Can you get non-alcoholic fatty liver disease from non-alcoholic drinks?
Preliminary evidence implicates certain popular drinks.
An estimated one out of five adults—and one out of ten teens—have non-alcoholic fatty liver disease.
That’s an accumulation of excessive fat in the liver not from drinking alcohol. An estimated 10 to 20 percent of people with this disease have liver inflammation and liver cell injury that can progress to cirrhosis and liver failure.
Can the beverages you drink increase your risk of getting this disease?
“Obesity and diabetes clearly increase the risk of fatty liver disease, but there’s also some evidence that fructose plays a role,” says researcher Kimber Stanhope of the University of California at Davis. Fructose is a major component of some beverages because table sugar is half fructose, half glucose.
Last year, Framingham Heart Study researchers reported that people who drank at least one sugar beverage a day had a higher risk of fatty liver disease. (The Framingham Study has been monitoring the health of three generations of Massachusetts residents since 1948.)
But few other studies have looked at this. And only a few studies have measured what happens to the liver when people consume sugars. “It’s amazing to think that we have only two intervention studies that looked at how sugars affect liver fat using current imaging technology,” says Stanhope.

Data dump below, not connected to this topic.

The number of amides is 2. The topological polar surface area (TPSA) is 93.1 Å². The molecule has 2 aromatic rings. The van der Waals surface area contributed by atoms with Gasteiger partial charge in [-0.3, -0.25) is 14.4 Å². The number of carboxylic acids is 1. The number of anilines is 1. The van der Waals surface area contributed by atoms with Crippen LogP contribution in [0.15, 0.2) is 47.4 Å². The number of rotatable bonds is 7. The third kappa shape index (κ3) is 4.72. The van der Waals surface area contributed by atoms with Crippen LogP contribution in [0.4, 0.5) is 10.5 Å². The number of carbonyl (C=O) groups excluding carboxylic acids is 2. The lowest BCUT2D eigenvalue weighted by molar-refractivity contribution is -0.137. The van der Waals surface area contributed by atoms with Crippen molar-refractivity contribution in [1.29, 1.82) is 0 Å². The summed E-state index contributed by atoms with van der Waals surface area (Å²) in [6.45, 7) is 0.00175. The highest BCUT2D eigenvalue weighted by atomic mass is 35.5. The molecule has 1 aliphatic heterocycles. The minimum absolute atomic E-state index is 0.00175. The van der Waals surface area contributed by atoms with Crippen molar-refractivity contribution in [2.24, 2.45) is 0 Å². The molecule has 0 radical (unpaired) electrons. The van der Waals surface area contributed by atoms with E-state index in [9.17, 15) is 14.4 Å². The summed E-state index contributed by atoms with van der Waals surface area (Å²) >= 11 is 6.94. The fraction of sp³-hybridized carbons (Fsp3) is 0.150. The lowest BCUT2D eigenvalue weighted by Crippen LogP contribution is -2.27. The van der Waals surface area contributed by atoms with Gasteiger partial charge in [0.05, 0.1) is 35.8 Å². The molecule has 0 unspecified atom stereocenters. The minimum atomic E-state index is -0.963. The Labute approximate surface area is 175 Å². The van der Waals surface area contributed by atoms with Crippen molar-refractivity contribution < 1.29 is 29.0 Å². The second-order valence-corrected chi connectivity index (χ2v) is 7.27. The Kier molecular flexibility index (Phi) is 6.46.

The Two Studies
One funded by the Corn Refiners Association – its members manufacture high-fructose corn syrup — had serious flaws. The other study was top-notch.
Danish researchers gave 47 overweight adults one liter a day of either Coca-Cola (sweetened with table sugar), or lower-fat milk, or Diet Coke, or water. That’s the amount in about three cans of soda. After six months, liver fat increased only in the sugary-Coke drinkers, who also gained more muscle fat and more deep-belly fat. Liver fat did not increase in those who drank the diet soda, milk, or water.
“Before this Danish study, nobody had any data to show that, under reasonable conditions, consuming sugar-sweetened beverages could cause fatty liver,” says Stanhope. Clearly, fructose causes the liver to make fat, she notes.
The key question is:
“How much of this fat does the liver keep and how much does it send out into the blood?” wonders Stanhope.
If the liver keeps enough fat in its own cells, that could make the organ insulin resistant and start a vicious cycle. “As insulin resistance in the liver develops, fat making in the liver gets worse,” explains Stanhope. And then insulin resistance gets worse.
But we need more studies, she cautions. “We don’t have sufficient evidence to definitively conclude that high-fructose corn syrup or sucrose with its fructose causes fatty liver disease. But my prediction is that someday soon we will.”
Should people minimize sugar drinks in the meantime?
“Absolutely,” says Stanhope. “If you put together the diet intervention studies with the epidemiological studies, there’s a strong suggestion that sugar is not good for our health.” What’s more, she adds, “It’s a risk-free proposition to reduce your consumption of added sugar, but if you ignore the data and believe the sugar industry, that’s a health risk.”
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